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Articles 1 - 4 of 4

Full-Text Articles in Philosophy

On Judging Epistemic Credibility: Is Social Identity Relevant?, Linda Martin Alcoff Jan 1999

On Judging Epistemic Credibility: Is Social Identity Relevant?, Linda Martin Alcoff

Philosophic Exchange

On what basis should we make an epistemic assessment of another’s authority to impart knowledge? Is social identity a legitimate feature to take into account when assessing epistemic reliability? This paper argues that, in some cases, social identity is a relevant feature to take into account in assessing a person’s credibility.


Understanding The Human World: Structure, Instruction And Deconstruction, Peter Caws Jan 1999

Understanding The Human World: Structure, Instruction And Deconstruction, Peter Caws

Philosophic Exchange

This paper offers an account of the emergence of the human from the natural, for the species and for the individual. I show how human sciences are possible, and suggest some strategies for change based on the understanding that the human sciences provide.


Cosmopolitanism, Universalism And Particularism In An Age Of Nationalism And Multiculturalism, Kai Nielsen Jan 1999

Cosmopolitanism, Universalism And Particularism In An Age Of Nationalism And Multiculturalism, Kai Nielsen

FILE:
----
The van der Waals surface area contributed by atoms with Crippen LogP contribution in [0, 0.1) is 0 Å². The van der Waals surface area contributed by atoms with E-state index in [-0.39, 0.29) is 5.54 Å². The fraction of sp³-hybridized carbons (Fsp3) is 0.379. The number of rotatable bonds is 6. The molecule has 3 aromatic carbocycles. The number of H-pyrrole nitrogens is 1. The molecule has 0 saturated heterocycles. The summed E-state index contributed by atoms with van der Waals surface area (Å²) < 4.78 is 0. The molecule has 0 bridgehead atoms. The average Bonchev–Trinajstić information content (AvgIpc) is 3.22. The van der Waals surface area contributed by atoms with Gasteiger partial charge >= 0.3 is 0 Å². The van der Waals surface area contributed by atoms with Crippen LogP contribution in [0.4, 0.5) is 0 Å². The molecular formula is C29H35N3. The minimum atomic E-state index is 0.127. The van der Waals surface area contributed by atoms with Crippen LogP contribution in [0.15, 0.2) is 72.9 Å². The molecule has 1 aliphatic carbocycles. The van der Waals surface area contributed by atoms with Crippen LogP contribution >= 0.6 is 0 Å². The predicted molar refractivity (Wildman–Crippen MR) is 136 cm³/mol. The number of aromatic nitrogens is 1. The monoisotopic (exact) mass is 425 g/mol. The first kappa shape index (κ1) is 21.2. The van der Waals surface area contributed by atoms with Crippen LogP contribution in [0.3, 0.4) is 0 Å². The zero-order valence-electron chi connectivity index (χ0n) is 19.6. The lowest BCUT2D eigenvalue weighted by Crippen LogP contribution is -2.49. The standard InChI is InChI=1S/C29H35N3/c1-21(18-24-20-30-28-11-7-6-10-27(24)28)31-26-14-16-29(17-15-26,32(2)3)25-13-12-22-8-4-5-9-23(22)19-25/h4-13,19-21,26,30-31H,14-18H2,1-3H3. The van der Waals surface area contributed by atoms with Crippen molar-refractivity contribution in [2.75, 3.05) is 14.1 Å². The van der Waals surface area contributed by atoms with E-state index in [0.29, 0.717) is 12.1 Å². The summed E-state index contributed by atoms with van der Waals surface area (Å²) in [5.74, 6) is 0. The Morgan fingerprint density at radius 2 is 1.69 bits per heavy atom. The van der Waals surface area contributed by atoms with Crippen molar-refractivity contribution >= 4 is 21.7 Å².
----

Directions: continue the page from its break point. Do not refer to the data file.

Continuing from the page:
Philosophic Exchange

The objectivity of morality is achieved by the coherentist method of appealing to considered convictions in wide reflective equilibrium. This method yields a conception of morality that is at once universalistic and particularistic. It follows that morality must be cosmopolitan, but also accept a liberal nationalism, at least under certain circumstances. This paper concludes by applying these ideas to the issues of Quebec nationalism and the status of African-Americans in the United States.


The Scope Of Motivation And The Basis Of Practical Reason, Robert Audi Jan 1999

The Scope Of Motivation And The Basis Of Practical Reason, Robert Audi

Philosophic Exchange

This paper explores the relationship between motivation, desire, pleasure and value. I argue that the motivational grounds of action are the kinds of desires that tend, in rational persons, to be produced both by experience of the good, and by beliefs that something one can do would be good.